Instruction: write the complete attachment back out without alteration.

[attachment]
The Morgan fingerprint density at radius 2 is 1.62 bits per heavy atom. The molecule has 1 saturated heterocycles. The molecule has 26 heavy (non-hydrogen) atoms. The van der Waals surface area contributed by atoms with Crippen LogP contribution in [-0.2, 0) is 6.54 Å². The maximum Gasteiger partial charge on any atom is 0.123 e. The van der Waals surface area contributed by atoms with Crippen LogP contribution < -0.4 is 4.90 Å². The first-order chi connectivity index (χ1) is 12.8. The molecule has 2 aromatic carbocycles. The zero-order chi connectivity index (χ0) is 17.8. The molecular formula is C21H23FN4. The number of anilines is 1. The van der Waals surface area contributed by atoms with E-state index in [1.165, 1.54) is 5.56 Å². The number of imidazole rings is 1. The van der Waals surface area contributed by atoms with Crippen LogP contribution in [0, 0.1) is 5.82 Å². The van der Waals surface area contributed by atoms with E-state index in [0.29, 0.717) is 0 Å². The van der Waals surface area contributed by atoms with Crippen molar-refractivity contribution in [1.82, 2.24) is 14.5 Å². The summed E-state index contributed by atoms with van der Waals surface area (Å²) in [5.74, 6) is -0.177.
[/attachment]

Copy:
The Morgan fingerprint density at radius 2 is 1.62 bits per heavy atom. The molecule has 1 saturated heterocycles. The molecule has 26 heavy (non-hydrogen) atoms. The van der Waals surface area contributed by atoms with Crippen LogP contribution in [-0.2, 0) is 6.54 Å². The maximum Gasteiger partial charge on any atom is 0.123 e. The van der Waals surface area contributed by atoms with Crippen LogP contribution < -0.4 is 4.90 Å². The first-order chi connectivity index (χ1) is 12.8. The molecule has 2 aromatic carbocycles. The zero-order chi connectivity index (χ0) is 17.8. The molecular formula is C21H23FN4. The number of anilines is 1. The van der Waals surface area contributed by atoms with E-state index in [1.165, 1.54) is 5.56 Å². The number of imidazole rings is 1. The van der Waals surface area contributed by atoms with Crippen LogP contribution in [0, 0.1) is 5.82 Å². The van der Waals surface area contributed by atoms with E-state index in [0.29, 0.717) is 0 Å². The van der Waals surface area contributed by atoms with Crippen molar-refractivity contribution in [1.82, 2.24) is 14.5 Å². The summed E-state index contributed by atoms with van der Waals surface area (Å²) in [5.74, 6) is -0.177.